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Choki Wangmo | Sarpang

Chuborshong village in Umling gewog has 25 households with 85 acres of arable land, which they couldn’t cultivate for the past three decades.

According to the local government leaders of Umling, the village that is remotely located between Chuzanggang and Umling gewogs does not have electricity and other basic amenities.

“Chuborshong has 80 acres of wetlands which are mostly fallow. There is irrigation water shortage and the area is prone to human-wildlife conflicts and landslides,” said Umling Gup Sanjay Tenzin.

The irrigation canal was washed away in 2017.

The local government leaders at the recent Sarpang dzongkhag tshogdu requested the relevant agencies to allow conversion of wetland to dryland or provide a transformer for electric fencing to keep away the wild animals.

For electric fencing, they also requested permission from the agencies to build temporary sheds in and around the fields for farmers to temporarily live in and guard their crops.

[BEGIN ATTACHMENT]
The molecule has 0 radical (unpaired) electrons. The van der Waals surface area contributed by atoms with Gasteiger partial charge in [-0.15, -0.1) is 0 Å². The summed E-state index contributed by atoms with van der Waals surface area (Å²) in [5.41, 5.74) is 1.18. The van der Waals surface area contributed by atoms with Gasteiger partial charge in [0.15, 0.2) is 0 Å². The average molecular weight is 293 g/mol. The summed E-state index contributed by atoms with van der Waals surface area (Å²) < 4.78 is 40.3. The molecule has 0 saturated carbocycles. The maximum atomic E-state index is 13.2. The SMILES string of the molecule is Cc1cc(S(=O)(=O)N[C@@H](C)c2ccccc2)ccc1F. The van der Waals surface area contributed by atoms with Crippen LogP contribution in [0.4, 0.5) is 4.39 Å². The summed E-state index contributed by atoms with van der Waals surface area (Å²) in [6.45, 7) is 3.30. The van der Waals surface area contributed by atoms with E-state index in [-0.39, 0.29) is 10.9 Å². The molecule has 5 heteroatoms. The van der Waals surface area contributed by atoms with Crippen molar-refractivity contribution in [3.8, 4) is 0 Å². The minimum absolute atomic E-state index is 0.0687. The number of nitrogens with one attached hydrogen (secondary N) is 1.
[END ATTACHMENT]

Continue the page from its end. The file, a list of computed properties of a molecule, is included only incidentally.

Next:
“Residents are interested in cultivating their land; we need electric fencing but without transformers it is difficult,” Umling Mangmi Thinley Wangchuk said.



The condition in the village, mangmi said worsens during monsoon. “It is challenging for people to guard what little they grow in their fields. The risks from wildlife are numerous.”

However, the dzongkhag’s senior land record supervisor Wangdi, said that for one to two years, land conversion is on hold according to the directives from the National Land Commission Secretariat.

Bhutan Power Corporation’s (BPC) engineer Phuntsho Choden said that it was doubtful how her office would be able to provide a transformer as there have to be settlements around wetlands.

“Policies forbid people from building temporary sheds in and around wetland. It would be expensive for BPC and there will be audit issues,” she said.

She said that excluding transportation and labour costs, it costs Nu 900,000 to build infrastructure alone.

“If the dzongkhag gives us the surety that there will be settlements, we are willing to work on it,” she added.



Farmers depend on areca nut and ginger for income. Villagers said that due to the location, conflicts with elephants are common.

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